By now, you’ve probably realised that Christmas in Leeds is going to be a little bit different this year, and nowhere is that more apparent than at Leeds Corn Exchange.
Not only is Leeds Corn Exchange filled with independent boutiques, perfect for Christmas shopping, but it’s now also home to a beautiful light installation that uses the colours and shapes of Christmas to recreate The Northern Lights. The projection, which can be seen both inside and outside the Corn Exchange, is the ultimate artistic collaboration, bringing together art, scenography and tech, to impressive effect.
It’s the work of local artist Dave Lynch, he’s the man behind Project Nimbus, a 4-year undertaking that challenged artists and scientists to work together to project a moving image onto clouds. They succeeded, sending Horse in Motion (Muybridge 1878) galloping through the sky in 2015, and the project has since been nominated for the STARTS Prize of the Ars Electronica Festival.
Dave worked with Suzie Cross on Project Nimbus, and he’s working with her again on The Northern Lights – she actually curated and managed Light Night 2016, so she’s well acquainted with the challenges of turning the city’s landmarks into art. They’ve joined forces with Adam Glatherine, Managing Direcor at G3 Lighting Design, and Paul Sheard, a light artist from Leeds company 3D Projections, whose tech wizardry is usually reserved for arena tours for the likes of Beyonce.
Together, they’ve created something very special indeed. It’s essentially The Northern Lights experience, without the travel. Inside, it will transform your shopping experience, creating an almost meditative atmosphere that’s completely at odds with the chaos of Christmas shopping. It’s one of the reasons why they chose Leeds Corn Exchange in the first place, because as well as being one of the only Grade I listed buildings in the city centre with a beautiful domed roof that mirrors the earth, it’s also a bustling shopping destination.
It’s hard to imagine, but Lynch paints a vivid picture, “Imagine that the Northern Lights have poured out of the building and are slowly running down onto the floor, so as people walk through into the building, they’re bathed in light. Outside it’s going to be moving in a slightly different way because of traffic and health and safety and various different things, but it’s going to be like a waterfall. You won’t see anything like it. We’re using technology that’s only just come out and we’ve got a building that’s pretty much one of a kind.”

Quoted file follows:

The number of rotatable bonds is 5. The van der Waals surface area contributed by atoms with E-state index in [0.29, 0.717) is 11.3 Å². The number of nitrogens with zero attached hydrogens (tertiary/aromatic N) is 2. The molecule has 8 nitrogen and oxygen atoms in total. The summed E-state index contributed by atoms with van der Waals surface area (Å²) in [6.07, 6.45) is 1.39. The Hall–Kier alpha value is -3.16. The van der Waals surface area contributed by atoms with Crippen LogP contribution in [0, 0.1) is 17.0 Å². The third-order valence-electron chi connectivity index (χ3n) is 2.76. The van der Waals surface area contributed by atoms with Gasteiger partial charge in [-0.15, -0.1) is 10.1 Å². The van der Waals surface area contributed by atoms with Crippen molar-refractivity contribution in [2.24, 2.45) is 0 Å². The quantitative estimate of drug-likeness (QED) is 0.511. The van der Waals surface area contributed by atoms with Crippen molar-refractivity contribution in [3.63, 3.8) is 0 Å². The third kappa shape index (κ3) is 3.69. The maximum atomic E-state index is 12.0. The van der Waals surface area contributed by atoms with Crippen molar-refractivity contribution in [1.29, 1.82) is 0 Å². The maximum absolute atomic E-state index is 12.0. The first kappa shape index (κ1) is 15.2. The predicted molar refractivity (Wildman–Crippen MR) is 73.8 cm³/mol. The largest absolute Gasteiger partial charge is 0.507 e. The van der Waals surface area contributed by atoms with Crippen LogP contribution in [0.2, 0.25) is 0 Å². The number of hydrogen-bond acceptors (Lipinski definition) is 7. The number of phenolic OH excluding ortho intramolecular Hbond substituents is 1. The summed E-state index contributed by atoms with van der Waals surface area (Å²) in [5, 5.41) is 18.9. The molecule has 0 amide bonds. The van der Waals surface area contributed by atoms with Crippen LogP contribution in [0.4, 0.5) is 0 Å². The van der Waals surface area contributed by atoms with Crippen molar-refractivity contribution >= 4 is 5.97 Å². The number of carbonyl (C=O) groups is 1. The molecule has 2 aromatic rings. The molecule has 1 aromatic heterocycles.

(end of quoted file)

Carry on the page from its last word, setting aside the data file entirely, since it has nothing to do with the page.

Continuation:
The tech he’s talking about hits the clouds, just like it did with Project Nimbus, which means their projections won’t just light up the Corn Exchange, they’ll also seep out into the atmosphere. On rainy and foggy days, when the clouds are low enough, you should be able to see the projection in the air itself, so as well as transforming your shopping experience, it will also tempt people in – and that’s all part of the plan.
You see, The Northern Lights has been funded by Leeds BID, to help support the city’s retail offering and give people even more reasons to visit Leeds during the festive season. It’s part of a larger #christmasinleeds trail that’s set to transform key areas of the city, while showcasing the amazing artistic talent we have here. Inevitably, this desire to support local artists led them to East Street Arts, one of the city’s most prolific arts organisations – and that’s how The Northern Lights began.
“I’ve been working at East Street Arts since 2002 – and I was really keen to talk to Leeds BID about doing all sorts of different projects, about them being able to invest in art in the city and buy things for the city, so that art can thrive here. And East Street Arts are doing exactly the same thing, so they invited me in to do a talk before lots of the other ideas were being pitched, and that’s where it started really,” Lynch explained.
It’s a partnership that’s very much led by the artists, so while Leeds BID have helped wherever they can, they haven’t interfered. “I think there’s something really nice about Leeds BID wanting to invest in people from Leeds and grow that, but they also trust in the art – as opposed to saying ‘actually, that’s really good, but can we just put a logo right in the middle’. I think that’s really good, and the more that can happen, the more we can grow opportunities for artists in the city.”
The Northern Lights promises to be one of the most mesmerising sights you’ll see this Christmas – so why not support the city’s artists and independents by picking up a few presents in a unique setting?
The Northern Lights will be at Leeds Corn Exchange until 3rd January 2017. During that time, you’ll be able to see it from 4pm to close every day.